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Question 35996 asks about the Ehrhart polynomial $i_d(n)$ of the standard regular cross-polytope. It can be defined equivalently by $$ \sum_{n\geq 0}i_d(n)x^n = \frac{(1+x)^d}{(1-x)^{d+1}}. $$ It can be shown that the coefficients of $i_d(n)$ are positive, using Theorem 3.2 of http://math.mit.edu/~rstan/papers/cycles.pdf to show that all zeros of $i_d(n)$ have real part $-1/2$. Is there some "positive" formula for $i_d(n)$ that makes it transparent that the coefficients are positive? Or at least, is there another proof that doesn't involve the zeros of $i_d(n)$?

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    $\begingroup$ Possibly related?: mathoverflow.net/questions/308178/… $\endgroup$ – Sam Hopkins Feb 8 at 20:25
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    $\begingroup$ @SamHopkins: It is related but not so useful in answering my question, since positivity is proved by the same Theorem 3.2. $\endgroup$ – Richard Stanley Feb 8 at 20:32
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    $\begingroup$ I don't understand the difficulty: 1/(1-x) has Maclaurin series with positive coefficients, so that so do all its powers (which are known anyway), and multiplying by $(1+x)^d$ preserves this. Since the radius of convergence of the thing on the right is $1$, uniqueness yields the result. Moreover, it also follows that the coefficients form a log concave sequence ... (since those of $1/(1-x)$ and of $1+x$ do). $\endgroup$ – David Handelman Feb 8 at 22:19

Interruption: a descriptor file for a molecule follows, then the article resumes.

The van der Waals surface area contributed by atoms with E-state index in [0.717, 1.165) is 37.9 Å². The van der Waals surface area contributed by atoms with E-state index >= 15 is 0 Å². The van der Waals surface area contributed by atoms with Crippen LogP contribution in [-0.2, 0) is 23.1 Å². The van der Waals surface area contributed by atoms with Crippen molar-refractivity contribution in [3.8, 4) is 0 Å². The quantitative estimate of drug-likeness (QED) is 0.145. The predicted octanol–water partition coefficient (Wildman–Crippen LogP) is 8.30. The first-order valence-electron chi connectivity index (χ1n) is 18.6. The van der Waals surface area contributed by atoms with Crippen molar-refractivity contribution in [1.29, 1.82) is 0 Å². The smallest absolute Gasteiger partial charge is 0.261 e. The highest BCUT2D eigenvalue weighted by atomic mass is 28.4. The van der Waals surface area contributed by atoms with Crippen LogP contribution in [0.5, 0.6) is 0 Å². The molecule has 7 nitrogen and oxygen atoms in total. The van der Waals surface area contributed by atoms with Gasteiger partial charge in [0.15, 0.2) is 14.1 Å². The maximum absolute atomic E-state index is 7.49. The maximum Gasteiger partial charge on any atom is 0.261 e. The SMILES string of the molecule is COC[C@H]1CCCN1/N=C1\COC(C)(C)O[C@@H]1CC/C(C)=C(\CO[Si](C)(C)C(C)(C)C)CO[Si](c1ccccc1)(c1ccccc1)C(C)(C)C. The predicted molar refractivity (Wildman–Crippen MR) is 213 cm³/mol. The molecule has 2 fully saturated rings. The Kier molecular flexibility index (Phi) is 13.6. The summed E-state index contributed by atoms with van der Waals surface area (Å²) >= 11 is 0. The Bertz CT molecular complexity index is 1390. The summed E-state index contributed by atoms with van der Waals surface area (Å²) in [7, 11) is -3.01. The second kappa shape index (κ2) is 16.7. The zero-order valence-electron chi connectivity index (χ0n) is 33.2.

• $\begingroup$ Now I see: $i_d (n)$ is supposed to be a polynomial itself in $x$. So ignore my remarks ... $\endgroup$ – David Handelman Feb 9 at 0:37
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    $\begingroup$ It would be nice to include hyperlink to mentioned MO 35996 question mathoverflow.net/questions/35996/ehrhart-polynomial $\endgroup$ – Alexander Chervov Feb 9 at 19:26
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Here is a very simple way to show the positivity. Define $$f(d,x) = (1+x)^d/(1-x)^{d+1}.$$ Then, by induction $$ \frac{\partial^t f(d,x)}{\partial\, d^t} = f(d,x) \, \ln\biggl(\frac{1+x}{1-x}\biggr)^t.$$ Putting in $d=0$ we have that the Taylor series of $f(d,x)$ with respect to $d$ is $$ f(d,x) = \sum_{t=0}^\infty \frac{1}{t!} (1-x)^{-1} \ln\biggl(\frac{1+x}{1-x}\biggr)^t\,d^t. $$ Both $(1-x)^{-1}$ and $\ln\Bigl(\frac{1+x}{1-x}\Bigr)$ have non-negative Taylor coefficients, which completes the proof.

In summary, the coefficient of $x^nd^t$ is $2^t/t!$ times the coefficient of $x^n$ in $$\biggl(\sum_{k\ge 0} x^k\biggr) \biggl(\sum_{k\ge 0} \frac{x^{2k+1}}{2k+1}\biggr)^t. $$

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